New Image for Metro Web Site
The Web sites developed by transit agencies have helped many people cross hurdles that had kept them from using trains and buses: How much will it cost, how do I pay the fare, where does this one stop, how long will I have to wait? Metro, which launched its Web site at http:/
· Old Site: It was getting more than 16 million page views a month, and there was lots of useful information. But finding certain things, such as details about fares or elevator problems, required some intuition and extensive clicking. The organization of information was a bit bureaucratic, and the text, while plentiful, was hard to read.
· New Site: Suzanne Peck, Metro's assistant general manager for information technology, hates long, text-heavy Web pages and forcing people to click more than three times to get the information they want. She and her Web technology team gave the site a thorough scrubbing and launched the redesign Monday.
· The View: The first thing you'll notice is that it's prettier. The browns and tans have been replaced with a dominant blue. There is more white space to air things out, more icons to guide the eye and a central screen to feature information of special interest. The second thing you'll notice is that the service announcements that used to scroll across the top of the page are gone. They've moved into a box on the left side, right under the new location of the Trip Planner. All these features are compressed into a horizontal display that appears on a single screen.
The audiences for transit Web sites consist of the residents who are at least somewhat familiar with the system and the out-of-towners who need an introduction to its mysteries.
· Buttons: The blue clickable buttons across the top and bottom of the central screen focus attention on the information most useful to riders, such as Maps & Stations, Next Train Arrival, SmarTrip Card and SmartBenefits.
· Maps & Stations: Riders will recognize the familiar rail system map, but there are helpful new features. Point your mouse at a station marker and click. Up pops a balloon that displays the next train arrival times and any service alerts for the station. I'm looking at the Metro Center information and see the alert icon for escalators is highlighted. I click on it and am taken to the full page on Metro Center Station. One more click and I learn the location of two out-of-service escalators and when they're scheduled to be fixed.
· Mapping: There are several easy ways to relate the stations to their surroundings through Google Maps. The balloon that displays the station information has a link at the bottom to "Google Map" and to "Search Nearby." Click on the first for a basic view of the street pattern around the station, as well as the location of any other nearby stations. Click on the second for a searchable map -- "restaurants," for example -- that will display nearby locations. The helpful StationMasters maps are available through links on the station pages.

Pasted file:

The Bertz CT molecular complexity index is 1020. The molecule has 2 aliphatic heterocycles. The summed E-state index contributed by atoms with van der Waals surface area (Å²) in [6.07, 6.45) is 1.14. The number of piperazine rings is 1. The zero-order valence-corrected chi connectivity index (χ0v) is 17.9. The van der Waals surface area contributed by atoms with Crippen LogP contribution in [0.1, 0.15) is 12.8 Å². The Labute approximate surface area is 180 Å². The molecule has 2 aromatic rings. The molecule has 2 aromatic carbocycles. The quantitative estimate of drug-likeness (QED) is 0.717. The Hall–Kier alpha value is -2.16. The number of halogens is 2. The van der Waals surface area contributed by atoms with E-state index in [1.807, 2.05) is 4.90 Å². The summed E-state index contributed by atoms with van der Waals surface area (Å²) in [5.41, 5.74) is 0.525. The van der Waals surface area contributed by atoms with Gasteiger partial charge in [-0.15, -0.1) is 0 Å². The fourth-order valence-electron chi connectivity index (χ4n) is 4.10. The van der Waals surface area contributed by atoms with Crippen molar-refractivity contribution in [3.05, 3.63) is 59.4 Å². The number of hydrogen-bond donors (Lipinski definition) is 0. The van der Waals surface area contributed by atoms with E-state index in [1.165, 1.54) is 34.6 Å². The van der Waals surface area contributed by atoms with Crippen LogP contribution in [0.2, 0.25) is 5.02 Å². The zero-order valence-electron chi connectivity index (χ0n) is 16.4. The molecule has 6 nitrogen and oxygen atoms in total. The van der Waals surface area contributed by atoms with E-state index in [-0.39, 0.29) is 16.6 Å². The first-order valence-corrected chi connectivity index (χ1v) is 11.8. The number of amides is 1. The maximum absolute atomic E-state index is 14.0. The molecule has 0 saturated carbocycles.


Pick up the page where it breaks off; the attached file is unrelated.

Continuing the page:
· Trip Planner: This very popular feature moved from the right side of the home page to the left side. As with many other elements on the site, the underlying information is basically the same, but it's presented much more clearly and is easier to use.
Much of the information that's helpful to locals, such as Trip Planner and the maps, will be useful to visitors as well. But some of the new gadgets view the transit system as a newcomer would. Imagine such a person planning a visit for the Inauguration.
· Central Screen: "Metro Prepares for Inauguration Week" is one of the alternating features. Clicking on "Learn more," the visitor is taken to the page displaying "Plans for Inauguration Weekend." Like many of the new pages, this one lays out a series of icons and headlines that, if chosen, can be expanded to reveal more information and additional links.
· New to Metro: The clickable button by that name on the home page takes people to a series of icons and headlines with tourist-oriented themes including "What is Metro?," "Getting to Metro" and "Visitor's Kit." Maybe the locals shouldn't look here. Metro is defined as "a convenient and stress-free way to get around the Washington, D.C., metropolitan area." If only it were always so. But there is a video on this page that offers a fairly realistic view of our escalator issues -- and also advises people to stand to the right.
-- Robert Thomson